Virat Kohli has always defended Mahi whenever his form has come under fire Image: Twitter
On a day when he crossed the 10,000-run milestone in ODIs, Mahendra Singh Dhoni was reportedly booed by Indian supporters at Lord's for his slow batting during the team's 86-run defeat against England in the second game of the three-match series. The incident prompted a sharp reaction from Indian captain Virat Kohli, who termed the reaction 'unfortunate'.
Dhoni was widely criticised for not showing initiative in his innings as India could only manage 236 in 50 overs chasing down England's total of 322. Dhoni managed 37 off 59 balls.
Before the start of the 46th over, the match was as good as over with 110 required off 30 balls. The crowd got restless when Dhoni failed to score off the first four balls of David Willey's over. There was booing after every dot ball, a rare occurrence considering the huge fan base Dhoni enjoys around the cricketing globe.
In fact, at the end of the over, substitute fielders Shardul Thakur and Axar Patel came in with an energy drink and replacement bat, which on-air commentators termed as a message to push things.
Off the very first ball in the next over, Dhoni was caught at the deep mid-wicket boundary, trying a wild heave.
When former England skipper Nasser Hussain asked Kohli about Dhoni's approach to the chase, the Indian skipper wasn't amused.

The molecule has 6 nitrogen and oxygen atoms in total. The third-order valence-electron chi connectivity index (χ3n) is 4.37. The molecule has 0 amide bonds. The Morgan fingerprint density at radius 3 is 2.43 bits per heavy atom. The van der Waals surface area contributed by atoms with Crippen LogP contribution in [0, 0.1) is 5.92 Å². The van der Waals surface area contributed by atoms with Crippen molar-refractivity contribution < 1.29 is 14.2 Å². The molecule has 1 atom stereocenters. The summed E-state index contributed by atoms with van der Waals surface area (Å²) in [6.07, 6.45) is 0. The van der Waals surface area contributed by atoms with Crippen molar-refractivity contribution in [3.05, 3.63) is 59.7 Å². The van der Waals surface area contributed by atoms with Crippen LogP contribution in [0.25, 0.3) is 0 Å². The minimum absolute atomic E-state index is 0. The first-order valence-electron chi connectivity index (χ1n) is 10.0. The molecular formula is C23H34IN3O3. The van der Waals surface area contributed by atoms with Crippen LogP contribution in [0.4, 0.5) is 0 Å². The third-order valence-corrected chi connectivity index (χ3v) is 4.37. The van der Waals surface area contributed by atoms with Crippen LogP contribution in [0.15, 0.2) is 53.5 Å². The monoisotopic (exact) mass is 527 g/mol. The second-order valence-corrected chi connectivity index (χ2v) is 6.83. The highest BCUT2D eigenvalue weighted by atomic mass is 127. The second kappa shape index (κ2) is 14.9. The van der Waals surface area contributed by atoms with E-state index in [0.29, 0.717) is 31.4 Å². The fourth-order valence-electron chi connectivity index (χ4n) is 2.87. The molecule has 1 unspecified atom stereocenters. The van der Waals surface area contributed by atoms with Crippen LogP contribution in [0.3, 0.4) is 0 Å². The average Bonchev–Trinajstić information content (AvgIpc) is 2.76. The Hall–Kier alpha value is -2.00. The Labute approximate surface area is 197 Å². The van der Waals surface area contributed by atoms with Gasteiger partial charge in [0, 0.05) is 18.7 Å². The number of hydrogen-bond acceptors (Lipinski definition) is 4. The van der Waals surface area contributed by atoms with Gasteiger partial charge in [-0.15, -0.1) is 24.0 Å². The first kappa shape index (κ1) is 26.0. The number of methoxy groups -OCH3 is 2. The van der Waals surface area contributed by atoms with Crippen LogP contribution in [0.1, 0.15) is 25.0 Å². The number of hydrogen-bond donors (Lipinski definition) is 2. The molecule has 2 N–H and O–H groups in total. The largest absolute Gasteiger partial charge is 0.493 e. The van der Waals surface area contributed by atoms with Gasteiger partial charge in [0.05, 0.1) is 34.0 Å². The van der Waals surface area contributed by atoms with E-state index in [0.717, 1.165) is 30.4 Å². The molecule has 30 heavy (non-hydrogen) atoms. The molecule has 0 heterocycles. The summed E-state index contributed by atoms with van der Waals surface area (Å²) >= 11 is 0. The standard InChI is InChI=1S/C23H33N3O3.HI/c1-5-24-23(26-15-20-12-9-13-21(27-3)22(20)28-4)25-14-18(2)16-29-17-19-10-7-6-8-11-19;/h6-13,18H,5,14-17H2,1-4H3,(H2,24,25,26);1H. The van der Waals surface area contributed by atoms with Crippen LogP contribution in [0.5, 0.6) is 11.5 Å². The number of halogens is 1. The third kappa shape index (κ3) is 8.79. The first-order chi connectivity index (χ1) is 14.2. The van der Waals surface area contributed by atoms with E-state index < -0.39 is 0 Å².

"This thing comes up again and again when he's not able to play the way he does. It's unfortunate that people jump to conclusions quickly. When he does well, people call him the best finisher ever, and when things do not go well, people pounce on him," said Kohli, who seemed a trifle irritated with knee-jerk reactions from fans and critics alike.
"The idea was to take the innings deep. He has the experience but sometimes it doesn't come off. We totally believe in him and the ability of all the players," he added.
When he (Dhoni) does well, people call him the best finisher ever, and when things do not go well, people pounce on him. Virat Kohli
Indian bowler Yuzvendra Chahal, who was at the non-striker's end when the incident happened, also defended Dhoni and said, "After Hardik was dismissed, there were only me, Siddarth Kaul, Umesh Yadav and Kuldeep. So, it wasn't like there were 2-3 specialist batsmen remaining. He hadn't batted much, so this was a chance to get a knock. If he had hit a shot earlier and got out, we couldn't have even batted all 50 overs."
With less than a year to go for the World Cup, Dhoni is very much in the scheme of things of the Indian team management for his vast experience and ability to read any match situations.
The wicketkeeper-batsman is regarded as one of the best finishers in the game, but his recent form has raised some questions about his prowess to win games for India.
Since the home ODI series against Australia last September, Dhoni has batted 13 times scoring 267 runs with four not outs. The average has been 29.66, which can be put in perspective considering at what time of the innings he comes into bat. But the most telling statistic is a strike-rate of 78.07 which is an indication that he is not able to force the pace down the order right at the onset.
(With inputs from PTI)